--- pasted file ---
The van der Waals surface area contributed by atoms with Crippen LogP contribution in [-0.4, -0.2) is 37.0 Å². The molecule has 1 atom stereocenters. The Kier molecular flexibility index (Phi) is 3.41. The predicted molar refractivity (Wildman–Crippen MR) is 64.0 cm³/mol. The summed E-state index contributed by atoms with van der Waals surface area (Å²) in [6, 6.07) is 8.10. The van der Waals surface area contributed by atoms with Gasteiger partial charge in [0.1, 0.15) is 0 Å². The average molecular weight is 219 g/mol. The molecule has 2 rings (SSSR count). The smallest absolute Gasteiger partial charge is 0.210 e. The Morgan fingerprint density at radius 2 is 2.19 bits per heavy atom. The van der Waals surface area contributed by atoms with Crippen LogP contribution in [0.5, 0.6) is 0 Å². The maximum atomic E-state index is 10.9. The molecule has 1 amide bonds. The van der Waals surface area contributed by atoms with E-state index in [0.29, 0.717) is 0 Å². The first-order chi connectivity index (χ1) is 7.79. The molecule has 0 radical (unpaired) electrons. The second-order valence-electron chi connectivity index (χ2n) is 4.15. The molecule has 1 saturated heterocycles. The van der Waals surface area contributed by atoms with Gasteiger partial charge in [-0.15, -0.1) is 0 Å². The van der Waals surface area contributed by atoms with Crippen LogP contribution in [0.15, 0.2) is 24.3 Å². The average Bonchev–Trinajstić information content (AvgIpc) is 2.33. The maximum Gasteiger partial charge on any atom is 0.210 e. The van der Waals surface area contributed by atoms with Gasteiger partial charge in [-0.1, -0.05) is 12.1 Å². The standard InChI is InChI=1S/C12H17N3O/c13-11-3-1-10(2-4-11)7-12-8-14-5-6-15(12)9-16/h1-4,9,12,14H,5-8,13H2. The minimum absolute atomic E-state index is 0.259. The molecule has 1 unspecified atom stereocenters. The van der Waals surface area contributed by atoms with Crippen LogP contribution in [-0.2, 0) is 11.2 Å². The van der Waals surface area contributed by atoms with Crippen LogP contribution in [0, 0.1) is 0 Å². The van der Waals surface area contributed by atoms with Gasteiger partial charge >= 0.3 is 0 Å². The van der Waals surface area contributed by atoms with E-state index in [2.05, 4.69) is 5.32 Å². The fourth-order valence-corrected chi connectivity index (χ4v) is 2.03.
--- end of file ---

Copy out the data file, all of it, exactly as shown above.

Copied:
The van der Waals surface area contributed by atoms with Crippen LogP contribution in [-0.4, -0.2) is 37.0 Å². The molecule has 1 atom stereocenters. The Kier molecular flexibility index (Phi) is 3.41. The predicted molar refractivity (Wildman–Crippen MR) is 64.0 cm³/mol. The summed E-state index contributed by atoms with van der Waals surface area (Å²) in [6, 6.07) is 8.10. The van der Waals surface area contributed by atoms with Gasteiger partial charge in [0.1, 0.15) is 0 Å². The average molecular weight is 219 g/mol. The molecule has 2 rings (SSSR count). The smallest absolute Gasteiger partial charge is 0.210 e. The Morgan fingerprint density at radius 2 is 2.19 bits per heavy atom. The van der Waals surface area contributed by atoms with Crippen LogP contribution in [0.5, 0.6) is 0 Å². The maximum atomic E-state index is 10.9. The molecule has 1 amide bonds. The van der Waals surface area contributed by atoms with E-state index in [0.29, 0.717) is 0 Å². The first-order chi connectivity index (χ1) is 7.79. The molecule has 0 radical (unpaired) electrons. The second-order valence-electron chi connectivity index (χ2n) is 4.15. The molecule has 1 saturated heterocycles. The van der Waals surface area contributed by atoms with Gasteiger partial charge in [-0.15, -0.1) is 0 Å². The van der Waals surface area contributed by atoms with Crippen LogP contribution in [0.15, 0.2) is 24.3 Å². The average Bonchev–Trinajstić information content (AvgIpc) is 2.33. The maximum Gasteiger partial charge on any atom is 0.210 e. The van der Waals surface area contributed by atoms with Gasteiger partial charge in [-0.1, -0.05) is 12.1 Å². The standard InChI is InChI=1S/C12H17N3O/c13-11-3-1-10(2-4-11)7-12-8-14-5-6-15(12)9-16/h1-4,9,12,14H,5-8,13H2. The minimum absolute atomic E-state index is 0.259. The molecule has 1 unspecified atom stereocenters. The van der Waals surface area contributed by atoms with Crippen LogP contribution in [-0.2, 0) is 11.2 Å². The van der Waals surface area contributed by atoms with Crippen LogP contribution in [0, 0.1) is 0 Å². The van der Waals surface area contributed by atoms with Gasteiger partial charge >= 0.3 is 0 Å². The van der Waals surface area contributed by atoms with E-state index in [2.05, 4.69) is 5.32 Å². The fourth-order valence-corrected chi connectivity index (χ4v) is 2.03.